Hungary's efforts to reduce CO2 emissions.

Photo: European Commission

Hungary says it needs to invest up to 500 million euros in renewable energy over the next six years, if it's to comply with European Union regulations. The development of renewable energy - particularly energy from wind, water, solar power and biomass - is a now a central aim of the EU's energy policy in order to reduce green house gases. Miklós Pós, head of the department of energy production in the Hungarian Ministry of Economic Affairs, talks about the requirements and the possibilities.

Photo: European Commission
"There is a decision by the EU that by 2010 they will increase from today's 14% green electricity, they will increase up to 22%. The Hungarian numbers are very far from that target because the data for green electricity here in Hungary is 0.8 percent and our national target is 3.6 percent. There are different target numbers for the different countries. For example Austria and for Spain it is about 30 percent in 2010. For Sweden with a very strong hydro potential it is 60 percent and so on. And this number in the case of Hungary is 3.6 percent. It is not high but don't forget we have not such a high hydro potential."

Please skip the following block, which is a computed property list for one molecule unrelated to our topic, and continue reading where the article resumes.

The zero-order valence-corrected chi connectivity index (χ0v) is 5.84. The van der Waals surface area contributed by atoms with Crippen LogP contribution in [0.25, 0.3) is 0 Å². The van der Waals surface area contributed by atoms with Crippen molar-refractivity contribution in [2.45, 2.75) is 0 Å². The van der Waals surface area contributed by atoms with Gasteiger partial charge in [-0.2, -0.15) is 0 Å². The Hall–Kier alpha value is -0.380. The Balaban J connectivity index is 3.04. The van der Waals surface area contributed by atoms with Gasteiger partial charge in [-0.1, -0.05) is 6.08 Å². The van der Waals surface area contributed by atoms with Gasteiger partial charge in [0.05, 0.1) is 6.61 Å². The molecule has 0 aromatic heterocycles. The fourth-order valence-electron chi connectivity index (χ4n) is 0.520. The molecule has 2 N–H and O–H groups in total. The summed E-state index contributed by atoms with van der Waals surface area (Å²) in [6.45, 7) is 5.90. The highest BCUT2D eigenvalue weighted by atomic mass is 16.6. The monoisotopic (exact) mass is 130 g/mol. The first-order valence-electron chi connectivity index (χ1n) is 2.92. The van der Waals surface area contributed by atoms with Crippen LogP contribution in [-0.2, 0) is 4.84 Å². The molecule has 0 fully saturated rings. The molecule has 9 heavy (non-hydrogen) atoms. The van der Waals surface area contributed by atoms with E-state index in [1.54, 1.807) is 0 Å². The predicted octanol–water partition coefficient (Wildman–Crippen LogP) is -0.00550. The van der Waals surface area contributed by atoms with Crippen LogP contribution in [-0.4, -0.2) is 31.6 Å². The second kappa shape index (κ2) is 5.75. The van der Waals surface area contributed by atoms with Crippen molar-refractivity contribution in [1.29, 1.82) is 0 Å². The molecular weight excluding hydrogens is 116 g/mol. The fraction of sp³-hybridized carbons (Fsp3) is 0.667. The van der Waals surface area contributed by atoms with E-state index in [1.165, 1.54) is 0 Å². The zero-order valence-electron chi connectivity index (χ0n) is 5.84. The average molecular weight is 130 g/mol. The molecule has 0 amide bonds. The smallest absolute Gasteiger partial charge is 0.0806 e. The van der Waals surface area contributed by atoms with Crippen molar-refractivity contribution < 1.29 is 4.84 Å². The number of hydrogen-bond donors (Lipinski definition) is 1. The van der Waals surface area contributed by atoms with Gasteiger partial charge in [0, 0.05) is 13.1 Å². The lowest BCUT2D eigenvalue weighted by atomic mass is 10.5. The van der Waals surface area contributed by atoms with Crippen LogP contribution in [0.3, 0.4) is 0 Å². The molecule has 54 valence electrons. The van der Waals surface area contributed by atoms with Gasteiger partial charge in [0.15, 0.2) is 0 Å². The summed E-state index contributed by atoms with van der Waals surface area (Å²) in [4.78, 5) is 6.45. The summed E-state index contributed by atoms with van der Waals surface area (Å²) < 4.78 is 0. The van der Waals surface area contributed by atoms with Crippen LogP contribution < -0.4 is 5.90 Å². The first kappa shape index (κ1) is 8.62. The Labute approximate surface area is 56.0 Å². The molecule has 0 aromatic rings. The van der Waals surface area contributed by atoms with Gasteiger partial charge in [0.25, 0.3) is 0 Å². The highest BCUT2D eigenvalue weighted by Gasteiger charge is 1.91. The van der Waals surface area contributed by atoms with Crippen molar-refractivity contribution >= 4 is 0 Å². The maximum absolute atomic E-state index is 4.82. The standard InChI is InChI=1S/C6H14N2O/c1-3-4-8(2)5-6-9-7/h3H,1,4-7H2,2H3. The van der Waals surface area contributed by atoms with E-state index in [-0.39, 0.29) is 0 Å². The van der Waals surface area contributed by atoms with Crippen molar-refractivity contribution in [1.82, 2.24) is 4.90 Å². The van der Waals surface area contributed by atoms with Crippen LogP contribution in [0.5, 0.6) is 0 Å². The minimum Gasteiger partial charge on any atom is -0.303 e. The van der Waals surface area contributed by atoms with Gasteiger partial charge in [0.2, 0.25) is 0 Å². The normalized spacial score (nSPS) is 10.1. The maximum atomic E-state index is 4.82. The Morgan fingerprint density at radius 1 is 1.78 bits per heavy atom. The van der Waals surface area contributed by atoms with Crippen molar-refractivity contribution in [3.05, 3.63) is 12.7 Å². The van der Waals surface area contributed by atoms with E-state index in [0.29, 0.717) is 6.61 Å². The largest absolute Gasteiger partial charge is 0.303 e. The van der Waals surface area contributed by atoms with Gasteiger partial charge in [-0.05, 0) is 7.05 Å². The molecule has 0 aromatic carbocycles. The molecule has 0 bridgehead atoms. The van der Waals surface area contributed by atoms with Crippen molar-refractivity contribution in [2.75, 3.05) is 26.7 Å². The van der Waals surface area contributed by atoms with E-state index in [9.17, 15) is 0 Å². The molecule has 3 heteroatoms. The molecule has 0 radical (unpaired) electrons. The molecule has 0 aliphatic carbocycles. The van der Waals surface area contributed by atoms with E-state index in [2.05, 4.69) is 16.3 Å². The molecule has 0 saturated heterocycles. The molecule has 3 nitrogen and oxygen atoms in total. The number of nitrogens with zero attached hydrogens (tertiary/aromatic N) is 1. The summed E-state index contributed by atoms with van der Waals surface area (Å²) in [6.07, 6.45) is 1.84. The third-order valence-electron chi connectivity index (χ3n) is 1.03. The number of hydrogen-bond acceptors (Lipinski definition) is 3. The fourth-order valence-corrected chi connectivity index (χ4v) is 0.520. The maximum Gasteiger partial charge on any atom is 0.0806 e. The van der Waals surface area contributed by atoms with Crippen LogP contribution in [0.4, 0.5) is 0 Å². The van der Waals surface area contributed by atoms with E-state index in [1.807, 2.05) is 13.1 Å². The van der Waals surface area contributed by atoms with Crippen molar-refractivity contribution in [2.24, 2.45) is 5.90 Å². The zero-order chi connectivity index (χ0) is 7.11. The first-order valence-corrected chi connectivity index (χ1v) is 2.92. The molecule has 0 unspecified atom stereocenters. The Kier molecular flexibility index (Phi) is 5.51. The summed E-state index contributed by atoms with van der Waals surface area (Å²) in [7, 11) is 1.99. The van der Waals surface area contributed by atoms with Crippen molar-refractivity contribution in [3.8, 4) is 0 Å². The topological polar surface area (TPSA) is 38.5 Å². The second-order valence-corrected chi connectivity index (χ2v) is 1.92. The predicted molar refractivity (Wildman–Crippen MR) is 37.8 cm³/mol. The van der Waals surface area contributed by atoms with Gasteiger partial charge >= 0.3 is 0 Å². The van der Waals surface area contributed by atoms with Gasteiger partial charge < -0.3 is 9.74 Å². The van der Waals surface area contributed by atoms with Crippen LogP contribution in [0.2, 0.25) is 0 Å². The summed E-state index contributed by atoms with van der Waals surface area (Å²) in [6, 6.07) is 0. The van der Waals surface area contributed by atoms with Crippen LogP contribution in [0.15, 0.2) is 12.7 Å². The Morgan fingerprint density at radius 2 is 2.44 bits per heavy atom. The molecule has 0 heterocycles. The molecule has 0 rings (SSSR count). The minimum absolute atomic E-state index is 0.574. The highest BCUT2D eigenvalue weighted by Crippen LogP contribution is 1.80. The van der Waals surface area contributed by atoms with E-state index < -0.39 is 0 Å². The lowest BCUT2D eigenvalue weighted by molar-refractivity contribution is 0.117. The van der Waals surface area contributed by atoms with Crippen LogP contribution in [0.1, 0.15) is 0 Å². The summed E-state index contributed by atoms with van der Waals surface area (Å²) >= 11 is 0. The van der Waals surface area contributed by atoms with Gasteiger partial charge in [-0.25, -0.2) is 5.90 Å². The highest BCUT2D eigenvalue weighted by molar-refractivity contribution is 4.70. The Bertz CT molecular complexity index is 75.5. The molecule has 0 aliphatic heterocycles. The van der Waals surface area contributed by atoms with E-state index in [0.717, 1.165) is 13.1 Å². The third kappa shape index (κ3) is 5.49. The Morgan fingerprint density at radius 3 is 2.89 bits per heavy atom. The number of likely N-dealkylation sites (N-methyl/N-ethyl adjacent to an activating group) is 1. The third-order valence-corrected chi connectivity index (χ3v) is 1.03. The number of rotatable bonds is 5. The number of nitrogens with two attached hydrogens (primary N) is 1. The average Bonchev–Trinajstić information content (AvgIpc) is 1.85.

You talked about hydropower but what other possibilities does Hungary have to comply with this target of 3.6 percent.

"We have to use a mixture of the different type of renewable energy sources. I think the most important one in the case of Hungary is biomass. Because we have a relatively strong agriculture production, we have a lot of agriculture waste and we also have relatively good wind potential. We are very far from the utilization of this wind potential because today we have only 6 wind turbines here in Hungary and if we compare that with some EU countries like Spain, Denmark and Germany, then there are more than 6 thousand. As everyone knows we are relatively rich in geo-thermal energy. In potential numbers we have about 60 petajoules maximum and we use only 3 or 4 petajoules in the case of geo-thermal energy. And naturally we have some solar energy also. In the last two years there are more than one hundred thousand roof panels here in Hungry. It is a relatively big number."